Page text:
a man once told me,
if only you were smaller
i could love you — more, perhaps, if there was less
and if only i had seen
in all the wrong places, and
there was to him, and his love,
i would not
but i was young, and i was soft
in all the right places, and
so i took every one of his words,
and i wallpapered my thighs,
and my hips, and my breasts, and my soul, until i was completely hidden, and it was the 6th day and it was still dark.
and later, others came, and said
you are too tall, and
i cannot see myself
when i am next to you,
and can’t you see that there has to be less of you and more of me, for the bible tells you so,
until they grew thicker — the layers — until they were walls.
and all i knew was how to live smaller, but never small enough.
until one night i heard my body weep, a year ago, or forty, or it might have been in the beginning when blame fell like blood on the first woman’s shoulders, and i said, no more.
no more will i carry this, and you had better look out, i am here now, and i will throw down this weight, and in the dark i ran my hands over my arms and my legs, and my hair and my toes. and i felt all the things that were stuck there, their hate and mine.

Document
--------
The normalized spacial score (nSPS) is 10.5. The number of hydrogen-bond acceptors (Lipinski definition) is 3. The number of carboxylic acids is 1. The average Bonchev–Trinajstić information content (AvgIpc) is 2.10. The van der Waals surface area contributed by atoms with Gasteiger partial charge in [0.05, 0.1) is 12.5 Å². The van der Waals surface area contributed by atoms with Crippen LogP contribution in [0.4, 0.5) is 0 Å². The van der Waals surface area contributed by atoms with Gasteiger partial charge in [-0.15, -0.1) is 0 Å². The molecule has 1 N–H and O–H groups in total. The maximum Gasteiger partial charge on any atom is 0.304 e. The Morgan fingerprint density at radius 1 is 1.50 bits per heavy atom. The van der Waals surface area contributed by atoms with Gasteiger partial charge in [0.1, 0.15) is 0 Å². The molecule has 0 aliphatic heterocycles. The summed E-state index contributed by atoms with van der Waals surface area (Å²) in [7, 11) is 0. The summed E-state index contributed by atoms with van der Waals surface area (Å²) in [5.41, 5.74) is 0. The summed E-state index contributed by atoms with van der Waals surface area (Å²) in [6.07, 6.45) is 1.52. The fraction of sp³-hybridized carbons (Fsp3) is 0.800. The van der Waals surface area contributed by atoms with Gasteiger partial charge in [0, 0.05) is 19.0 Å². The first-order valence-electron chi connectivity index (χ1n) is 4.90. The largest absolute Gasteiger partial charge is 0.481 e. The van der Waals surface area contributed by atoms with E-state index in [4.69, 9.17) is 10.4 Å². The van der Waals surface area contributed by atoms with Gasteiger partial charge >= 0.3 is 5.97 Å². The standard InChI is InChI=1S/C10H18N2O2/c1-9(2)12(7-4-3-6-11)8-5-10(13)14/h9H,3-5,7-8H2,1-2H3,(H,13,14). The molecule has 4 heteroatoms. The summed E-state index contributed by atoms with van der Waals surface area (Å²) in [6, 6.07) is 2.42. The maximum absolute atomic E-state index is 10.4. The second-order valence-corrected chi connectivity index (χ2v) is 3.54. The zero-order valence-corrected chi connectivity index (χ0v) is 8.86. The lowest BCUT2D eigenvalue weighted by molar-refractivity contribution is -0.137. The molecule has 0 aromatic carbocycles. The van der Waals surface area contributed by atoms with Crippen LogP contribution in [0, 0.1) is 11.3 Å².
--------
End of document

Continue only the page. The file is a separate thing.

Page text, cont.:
stuck, in all my softness, and i felt my belly — this ripe, round, roof, over this holy space within me that grew a whole child, and you dare say that i am not enough? and i said thank you for this — this life, and for his — this fresh, new life and i said thank you to my heart for beating, and beating, and beating, and never giving up on me,
despite my trying.
and i whispered love to my lungs for the breath, always the breath, that i now find in sacred stretches, and other holy places in the back of my eyes, where they could never, ever see, and i felt my breasts — full of beauty that gave life to a child, and they are not here for your amusement, and neither am i, and i have had enough.
and i ran my fingers over my skin, and my bones, and my past, and my hopes, and i unhooked every thing there — every word and everyone, until there was only
here, in the light, and it is good.
— woman, unhooked.
© Liezel Graham 2019.
Photograph by Kourosh Qaffari.